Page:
Some factors may affect the elastography scores of the cervix. Strain values depends on the compression generated by operators, while the SWS scores are affected by spatial variations of cervical tissue composition and structure. O’Hara et al. demonstrated that the internal os of the posterior is most likely to produce inaccurate or a loss of shear wave propagation for the depth of interrogation appearing to be problematic in nonpregnant women. Meyberg-Solomayer et al. examined 131 patients between 17 and 41 gestational weeks by transvaginal cervical strain elastography. They found the anterior lip and the cervical canal were significantly softer with increasing gestational weeks, and the posterior lip was significantly harder with increasing maternal age, weight and parity.37 In 2015, Muller et al. proposed there was a weak correlation (r = 0.46) between cervical SWS scores and cervical length measured by vaginal ultrasound. Cervical stiffness declined progressively with gestational age, but no correlation between SWS scores and parity, gravidity or maternal age could be observed.34 Further large samples studies with more accurate and standard measurement are needed to evaluate the relationship between cervical elastography and cervical length or maternal characteristic.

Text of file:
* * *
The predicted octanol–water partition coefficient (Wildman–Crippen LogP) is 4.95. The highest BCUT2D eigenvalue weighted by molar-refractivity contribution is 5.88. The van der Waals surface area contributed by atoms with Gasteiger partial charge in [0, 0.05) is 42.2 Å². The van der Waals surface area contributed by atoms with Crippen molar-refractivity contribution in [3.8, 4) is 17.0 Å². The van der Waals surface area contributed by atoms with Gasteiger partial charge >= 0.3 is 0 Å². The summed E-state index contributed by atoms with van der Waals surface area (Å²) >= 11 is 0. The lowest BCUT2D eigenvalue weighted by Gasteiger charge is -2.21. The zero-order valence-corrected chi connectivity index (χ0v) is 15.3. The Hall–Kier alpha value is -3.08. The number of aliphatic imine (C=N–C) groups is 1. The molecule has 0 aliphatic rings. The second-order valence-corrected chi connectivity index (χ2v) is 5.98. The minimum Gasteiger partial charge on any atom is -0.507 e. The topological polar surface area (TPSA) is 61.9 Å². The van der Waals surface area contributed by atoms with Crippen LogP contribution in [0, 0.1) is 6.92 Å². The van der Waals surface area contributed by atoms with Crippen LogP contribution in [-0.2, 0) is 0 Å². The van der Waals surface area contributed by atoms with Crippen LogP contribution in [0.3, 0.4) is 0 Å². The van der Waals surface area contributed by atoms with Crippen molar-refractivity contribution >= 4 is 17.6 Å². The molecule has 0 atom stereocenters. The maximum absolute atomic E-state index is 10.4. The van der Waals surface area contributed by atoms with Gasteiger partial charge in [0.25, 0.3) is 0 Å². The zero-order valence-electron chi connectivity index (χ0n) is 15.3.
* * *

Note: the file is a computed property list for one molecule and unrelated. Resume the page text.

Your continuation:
Cervical elastography for predicting PTB